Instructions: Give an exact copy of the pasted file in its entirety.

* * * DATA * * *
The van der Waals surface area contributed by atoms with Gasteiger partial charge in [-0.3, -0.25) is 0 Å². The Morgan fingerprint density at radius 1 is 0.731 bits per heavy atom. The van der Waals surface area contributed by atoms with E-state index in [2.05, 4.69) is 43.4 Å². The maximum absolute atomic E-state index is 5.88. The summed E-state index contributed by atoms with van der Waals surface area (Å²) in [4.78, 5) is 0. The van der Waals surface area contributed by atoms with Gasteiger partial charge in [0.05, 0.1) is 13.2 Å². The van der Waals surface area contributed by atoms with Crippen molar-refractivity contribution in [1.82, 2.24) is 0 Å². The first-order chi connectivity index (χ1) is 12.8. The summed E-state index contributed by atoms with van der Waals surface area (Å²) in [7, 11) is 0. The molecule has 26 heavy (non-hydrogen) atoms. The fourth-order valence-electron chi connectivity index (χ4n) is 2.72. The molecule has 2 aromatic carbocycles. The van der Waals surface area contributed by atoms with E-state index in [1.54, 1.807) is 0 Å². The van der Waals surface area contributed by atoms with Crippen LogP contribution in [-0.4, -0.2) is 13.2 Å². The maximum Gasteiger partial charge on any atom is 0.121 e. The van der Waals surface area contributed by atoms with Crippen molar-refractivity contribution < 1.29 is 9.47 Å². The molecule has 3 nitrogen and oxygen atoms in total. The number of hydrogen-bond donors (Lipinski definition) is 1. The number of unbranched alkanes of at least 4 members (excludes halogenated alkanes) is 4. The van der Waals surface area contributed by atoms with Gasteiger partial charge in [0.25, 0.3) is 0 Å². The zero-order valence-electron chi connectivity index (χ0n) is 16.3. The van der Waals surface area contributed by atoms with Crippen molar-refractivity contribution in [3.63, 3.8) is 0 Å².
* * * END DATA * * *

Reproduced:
The van der Waals surface area contributed by atoms with Gasteiger partial charge in [-0.3, -0.25) is 0 Å². The Morgan fingerprint density at radius 1 is 0.731 bits per heavy atom. The van der Waals surface area contributed by atoms with E-state index in [2.05, 4.69) is 43.4 Å². The maximum absolute atomic E-state index is 5.88. The summed E-state index contributed by atoms with van der Waals surface area (Å²) in [4.78, 5) is 0. The van der Waals surface area contributed by atoms with Gasteiger partial charge in [0.05, 0.1) is 13.2 Å². The van der Waals surface area contributed by atoms with Crippen molar-refractivity contribution in [1.82, 2.24) is 0 Å². The first-order chi connectivity index (χ1) is 12.8. The summed E-state index contributed by atoms with van der Waals surface area (Å²) in [7, 11) is 0. The molecule has 26 heavy (non-hydrogen) atoms. The fourth-order valence-electron chi connectivity index (χ4n) is 2.72. The molecule has 2 aromatic carbocycles. The van der Waals surface area contributed by atoms with E-state index in [1.54, 1.807) is 0 Å². The van der Waals surface area contributed by atoms with Crippen LogP contribution in [-0.4, -0.2) is 13.2 Å². The maximum Gasteiger partial charge on any atom is 0.121 e. The van der Waals surface area contributed by atoms with Crippen molar-refractivity contribution < 1.29 is 9.47 Å². The molecule has 3 nitrogen and oxygen atoms in total. The number of hydrogen-bond donors (Lipinski definition) is 1. The number of unbranched alkanes of at least 4 members (excludes halogenated alkanes) is 4. The van der Waals surface area contributed by atoms with Gasteiger partial charge in [0.25, 0.3) is 0 Å². The zero-order valence-electron chi connectivity index (χ0n) is 16.3. The van der Waals surface area contributed by atoms with Crippen molar-refractivity contribution in [3.63, 3.8) is 0 Å².